The ‘how’ of the missions
The Hinds never categorized their missions as easy or as tough. Each mission was a mission, performed under tremendous pressure and executed with precision and due gravity. For them no mission was too big or too small. For them a mission was a calling they carry out, not with sporadic bursts of emotion but with a slow and steady committed passion that lasts the lifetime of the mission and before and after. The CO received the mission, with only the targets specified – but not the ‘how’ of the sortie. The ‘how’ of the total operation was planned and pulled off within the squadron and in consultation with others included in the mission. This was where teamwork mattered. The camaraderie developed over a time and the confidence gained through countless successful missions motivated the whole squadron to focus their professionalism towards greater success.
The efficiency in which the ins and outs of the operations were handled during the final stages of the battle was, to say the least, dynamic. There were not many pilots and gunships to have easy manoeuvrability with rosters, it is amazing how the squadron flew that many sorties, with this few gunships and pilots.
How the Squadron amidst a formidable war tempo, managed to sustain the new training and refresher training to produce, for instance, the best attack pilots, was amazing. This is a process geared towards an unusual combination of intellectual, physical and emotional strength. An unclouded judgement, a high rate of IQ, a positive attitude, an excellent memory and a detailed knowledge of hundreds of policies, procedures and systems were some skills required to become a helicopter pilot. Honing these skills and mentally preparing the pilots towards ‘Attack!’ was a gradual transformation. Whetting and sharpening the pilot’s existent skills of manoeuvre, identification and engagement of targets, flying, communicating – all as real time skills- was the challenge that was countered and won by the Attack Squadron. The training process involved real-world, worst-case simulations to produce the most resolute of individuals and a fearless flying infantry.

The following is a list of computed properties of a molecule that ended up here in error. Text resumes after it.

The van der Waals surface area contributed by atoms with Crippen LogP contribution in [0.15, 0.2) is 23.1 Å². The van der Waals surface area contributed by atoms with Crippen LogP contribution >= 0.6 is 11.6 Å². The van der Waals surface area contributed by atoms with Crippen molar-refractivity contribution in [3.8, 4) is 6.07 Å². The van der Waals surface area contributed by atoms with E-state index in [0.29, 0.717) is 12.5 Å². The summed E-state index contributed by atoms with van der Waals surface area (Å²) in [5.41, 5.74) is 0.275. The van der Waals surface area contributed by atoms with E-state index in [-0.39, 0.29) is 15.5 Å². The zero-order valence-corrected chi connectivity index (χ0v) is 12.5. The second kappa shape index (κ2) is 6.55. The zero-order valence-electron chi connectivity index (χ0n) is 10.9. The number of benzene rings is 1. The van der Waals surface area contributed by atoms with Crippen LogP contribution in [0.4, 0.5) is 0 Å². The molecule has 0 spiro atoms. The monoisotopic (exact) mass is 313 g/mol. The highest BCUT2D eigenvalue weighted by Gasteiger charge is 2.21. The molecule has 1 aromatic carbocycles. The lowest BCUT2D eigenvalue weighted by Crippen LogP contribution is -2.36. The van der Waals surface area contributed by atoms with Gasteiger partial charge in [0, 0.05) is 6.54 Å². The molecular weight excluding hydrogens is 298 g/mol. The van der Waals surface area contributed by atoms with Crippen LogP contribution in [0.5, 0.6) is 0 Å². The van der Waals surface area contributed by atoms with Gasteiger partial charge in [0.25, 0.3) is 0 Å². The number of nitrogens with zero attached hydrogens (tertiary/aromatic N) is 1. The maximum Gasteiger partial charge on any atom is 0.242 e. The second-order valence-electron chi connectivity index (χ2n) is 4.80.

It was not only the CO, OC Ops, OC Maintenance, the pilots and gunners who bore the brunt of pressure that came with the planning of the mission. The full squadron got activated for each undertaking. Everyone had a vital role to play. Regular checks were done on gun ships at required intervals and when necessary their lives extended. In conventional military flying, a battle damage on an aircraft is enough reason to abandon the mission and transfer the machine to those in tech overalls for a few days. For this squadron, bringing the machine down due to a ‘small’ battle damage was a hindrance towards duty. For them what really mattered were- how ‘small’ the damage was and how ‘soon’ the machine can be up, flying and attacking again. But at no point was the safety of the crew or the gunships compromised due to the urgency of the situation.